employer brand

How to Leverage Your TA Tech Stack For Better Employer Brand ROI: Part I

How to Leverage Your TA Tech Stack For Better Employer Brand ROI: Part I

The attention to and investment in employer branding as part of an organization’s comprehensive strategy to attract and retain talent is essential to realizing recruiting success. According to LinkedIn, the vast majority of enterprise talent acquisition teams remain committed to their investment, too, as “63% of talent professionals expect their employer branding budget to increase or stay the same.”

Like any strategic talent attraction initiative, employer brand development done right requires major resources. From extensive primary research and employer value proposition (EVP) articulation to highly-produced employee videos and social campaigns that bring to life what makes working at the organization great, the costs are significant.

And yet, many companies embark on an employer branding initiative while forgetting to ask one of the most relevant questions: Is our team using our recruiting technology in ways that actually help our organization’s employer brand ROI by ensuring exceptional candidate experiences?

Map Your TA Tech Stack’s Capabilities to the Candidate Journey

The disconnect occurs when companies forget that every single candidate journey touchpoint is an opportunity to reinforce the strength of your employer brand and, conversely, avoid the negative impacts associated with candidate resentment due to poor recruiting experiences. Because technology supports all aspects of the hiring process, this covers a broad range of interactions, from the prospective employees visiting your career site to those who complete an online application and participate in video interviews—each activity represents an opportunity to align your talent acquisition technology to the candidate journey and ensure consistently positive experiences for all.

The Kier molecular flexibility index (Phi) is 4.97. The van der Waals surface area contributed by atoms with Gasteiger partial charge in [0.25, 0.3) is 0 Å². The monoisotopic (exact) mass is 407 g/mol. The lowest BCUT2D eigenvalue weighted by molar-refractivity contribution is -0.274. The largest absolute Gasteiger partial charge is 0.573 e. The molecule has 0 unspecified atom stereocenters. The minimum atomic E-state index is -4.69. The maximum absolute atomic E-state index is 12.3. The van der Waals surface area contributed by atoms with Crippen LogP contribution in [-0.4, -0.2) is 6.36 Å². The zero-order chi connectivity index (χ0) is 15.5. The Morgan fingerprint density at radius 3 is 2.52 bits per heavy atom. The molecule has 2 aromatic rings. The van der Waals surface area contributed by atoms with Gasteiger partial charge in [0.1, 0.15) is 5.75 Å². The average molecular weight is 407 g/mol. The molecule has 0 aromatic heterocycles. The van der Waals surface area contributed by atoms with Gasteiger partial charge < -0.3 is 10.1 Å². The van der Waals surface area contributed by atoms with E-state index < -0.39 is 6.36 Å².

Wondering where to start? A good place to begin is by mapping your talent acquisition technology’s capabilities to the candidate journey along four distinct phases: Consider, Apply, Interview and Offer.

Consider: Connecting Candidates to the Right Opportunities

During the Consider phase, candidates undertake a broad range of activities (e.g., visiting employer career sites to search current openings and learn about the culture, reading online reviews, and joining the company’s Talent CRM). As such, the tech emphasis should be on providing prospective candidates with solutions and applications that link them to the right opportunities while improving communication and facilitating connection.

  • Intelligent search capabilities should be core to a personalized career website experience as this will dramatically improve job search and content results because the technology allows for tag-based criteria to be embedded into the job search functionality. All visitors are encouraged to provide details—seamlessly, in a matter of clicks—regarding their discipline, skills, experience level and current job title, so that both jobs and content can be tailored to each individual’s interests and background.
  • Chatbots support various hiring functions, beginning with the ability to answer common questions that career website visitors have during the initial phase of their search. Build out your chatbot playbooks based on the questions that your talent acquisition team has received most often—you’ll deliver candidates the information they seek on-the-spot while reducing the need for busy recruiters to try to keep up with the volume of questions received.